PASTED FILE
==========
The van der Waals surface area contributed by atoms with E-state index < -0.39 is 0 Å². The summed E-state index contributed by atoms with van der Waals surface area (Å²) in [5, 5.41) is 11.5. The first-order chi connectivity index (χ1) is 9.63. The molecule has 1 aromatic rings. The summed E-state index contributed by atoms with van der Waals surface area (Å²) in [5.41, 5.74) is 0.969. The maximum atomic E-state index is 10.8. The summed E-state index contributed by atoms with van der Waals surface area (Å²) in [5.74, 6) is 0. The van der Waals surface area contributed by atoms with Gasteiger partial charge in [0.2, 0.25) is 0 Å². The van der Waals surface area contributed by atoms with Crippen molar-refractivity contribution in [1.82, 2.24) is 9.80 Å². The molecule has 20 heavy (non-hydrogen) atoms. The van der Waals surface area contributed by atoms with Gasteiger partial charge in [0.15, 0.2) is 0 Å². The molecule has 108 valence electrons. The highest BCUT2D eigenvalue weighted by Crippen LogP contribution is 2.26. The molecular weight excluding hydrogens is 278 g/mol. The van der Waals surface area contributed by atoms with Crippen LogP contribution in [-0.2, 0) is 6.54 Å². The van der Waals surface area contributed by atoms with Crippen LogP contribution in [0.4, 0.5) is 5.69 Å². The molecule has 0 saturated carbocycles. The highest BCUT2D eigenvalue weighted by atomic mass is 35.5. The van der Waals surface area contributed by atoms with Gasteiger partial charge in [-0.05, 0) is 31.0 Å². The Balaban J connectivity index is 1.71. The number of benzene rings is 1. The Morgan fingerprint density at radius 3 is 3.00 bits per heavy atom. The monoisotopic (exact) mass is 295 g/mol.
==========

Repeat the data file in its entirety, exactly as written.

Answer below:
The van der Waals surface area contributed by atoms with E-state index < -0.39 is 0 Å². The summed E-state index contributed by atoms with van der Waals surface area (Å²) in [5, 5.41) is 11.5. The first-order chi connectivity index (χ1) is 9.63. The molecule has 1 aromatic rings. The summed E-state index contributed by atoms with van der Waals surface area (Å²) in [5.41, 5.74) is 0.969. The maximum atomic E-state index is 10.8. The summed E-state index contributed by atoms with van der Waals surface area (Å²) in [5.74, 6) is 0. The van der Waals surface area contributed by atoms with Gasteiger partial charge in [0.2, 0.25) is 0 Å². The van der Waals surface area contributed by atoms with Crippen molar-refractivity contribution in [1.82, 2.24) is 9.80 Å². The molecule has 20 heavy (non-hydrogen) atoms. The van der Waals surface area contributed by atoms with Gasteiger partial charge in [0.15, 0.2) is 0 Å². The molecule has 108 valence electrons. The highest BCUT2D eigenvalue weighted by Crippen LogP contribution is 2.26. The molecular weight excluding hydrogens is 278 g/mol. The van der Waals surface area contributed by atoms with Crippen LogP contribution in [-0.2, 0) is 6.54 Å². The van der Waals surface area contributed by atoms with Crippen LogP contribution in [0.4, 0.5) is 5.69 Å². The molecule has 0 saturated carbocycles. The highest BCUT2D eigenvalue weighted by atomic mass is 35.5. The van der Waals surface area contributed by atoms with Gasteiger partial charge in [-0.05, 0) is 31.0 Å². The Balaban J connectivity index is 1.71. The number of benzene rings is 1. The Morgan fingerprint density at radius 3 is 3.00 bits per heavy atom. The monoisotopic (exact) mass is 295 g/mol.